Television Continues to Spread
Roodman, David Malin, World Watch
In 1946, only 8,000 homes had television. But the number reached 180,000 by 1948, 4 million by 1950, and 41 million by 1955. Since then it has risen an average of 8 percent annually. In 1994, some 886 million households had TV - an audience that amounted to about half the world's people (ILLUSTRATION FOR GRAPH OMITTED).
TV took root earliest among World War II victors. The United States had more than 90 percent of the world's televisions in 1951. Most of the rest were in the United Kingdom. Today, in these and other industrial countries, 97 percent or more of all homes have at least one set. Since the seventies, the television explosion has moved to countries that are poorer but rapidly adopting western-style consumerism. Between 1975 and 1994, the number of households with TVs jumped 360 percent in Latin America and 950 percent in Asia. Since the developing world has a rapidly growing population and relatively fewer homes with TVs, growth there could continue for years, pushing the global total toward 2 billion.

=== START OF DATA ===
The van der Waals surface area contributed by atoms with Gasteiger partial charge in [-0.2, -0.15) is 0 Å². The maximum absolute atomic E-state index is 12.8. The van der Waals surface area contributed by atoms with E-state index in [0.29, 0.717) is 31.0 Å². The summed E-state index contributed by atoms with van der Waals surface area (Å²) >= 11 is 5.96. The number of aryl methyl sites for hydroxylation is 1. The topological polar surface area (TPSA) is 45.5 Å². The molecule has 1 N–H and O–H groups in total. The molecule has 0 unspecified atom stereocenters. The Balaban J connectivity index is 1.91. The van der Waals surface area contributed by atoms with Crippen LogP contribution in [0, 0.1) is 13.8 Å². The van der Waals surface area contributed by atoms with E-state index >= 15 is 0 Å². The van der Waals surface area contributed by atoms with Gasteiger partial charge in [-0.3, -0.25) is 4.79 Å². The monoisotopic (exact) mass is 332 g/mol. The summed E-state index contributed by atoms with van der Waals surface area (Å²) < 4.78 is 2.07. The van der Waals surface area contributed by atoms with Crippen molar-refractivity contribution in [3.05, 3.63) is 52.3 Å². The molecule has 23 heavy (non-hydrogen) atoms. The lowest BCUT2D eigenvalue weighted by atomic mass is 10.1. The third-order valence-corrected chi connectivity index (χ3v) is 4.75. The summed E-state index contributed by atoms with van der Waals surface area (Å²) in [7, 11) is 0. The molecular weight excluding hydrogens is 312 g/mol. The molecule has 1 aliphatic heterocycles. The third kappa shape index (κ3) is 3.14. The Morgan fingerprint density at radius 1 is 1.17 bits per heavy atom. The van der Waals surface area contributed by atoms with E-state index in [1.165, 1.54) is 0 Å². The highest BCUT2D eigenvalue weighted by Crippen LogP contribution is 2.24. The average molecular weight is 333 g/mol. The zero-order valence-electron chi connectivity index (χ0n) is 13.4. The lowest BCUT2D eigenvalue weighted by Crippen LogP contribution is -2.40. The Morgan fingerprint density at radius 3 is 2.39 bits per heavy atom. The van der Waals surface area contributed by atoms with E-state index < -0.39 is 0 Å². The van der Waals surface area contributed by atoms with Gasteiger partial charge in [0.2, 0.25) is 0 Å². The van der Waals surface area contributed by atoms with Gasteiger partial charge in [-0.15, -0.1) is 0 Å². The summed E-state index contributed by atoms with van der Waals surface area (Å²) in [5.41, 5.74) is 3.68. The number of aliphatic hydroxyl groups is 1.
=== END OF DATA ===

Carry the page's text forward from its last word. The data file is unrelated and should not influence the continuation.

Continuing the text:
As these trends suggest, the count of households with television corresponds closely with the shifts toward resource-intensive ways of life. But television is not only an indicator of change; it is an agent. With the possible exceptions of the telephone and the automobile, no other technology has so revolutionized how people live, and how they see the world.
Television can entertain, but it can also educate. For example, in the remote Peruvian Andes, one priest has used video tapes to teach villagers about sanitary habits and the treatment of diarrhea, a childhood killer. In some countries, images of freedom beamed in from outside have worked to undermine dictatorships.
Yet, one of the clearest impacts has been on how people spend their time. …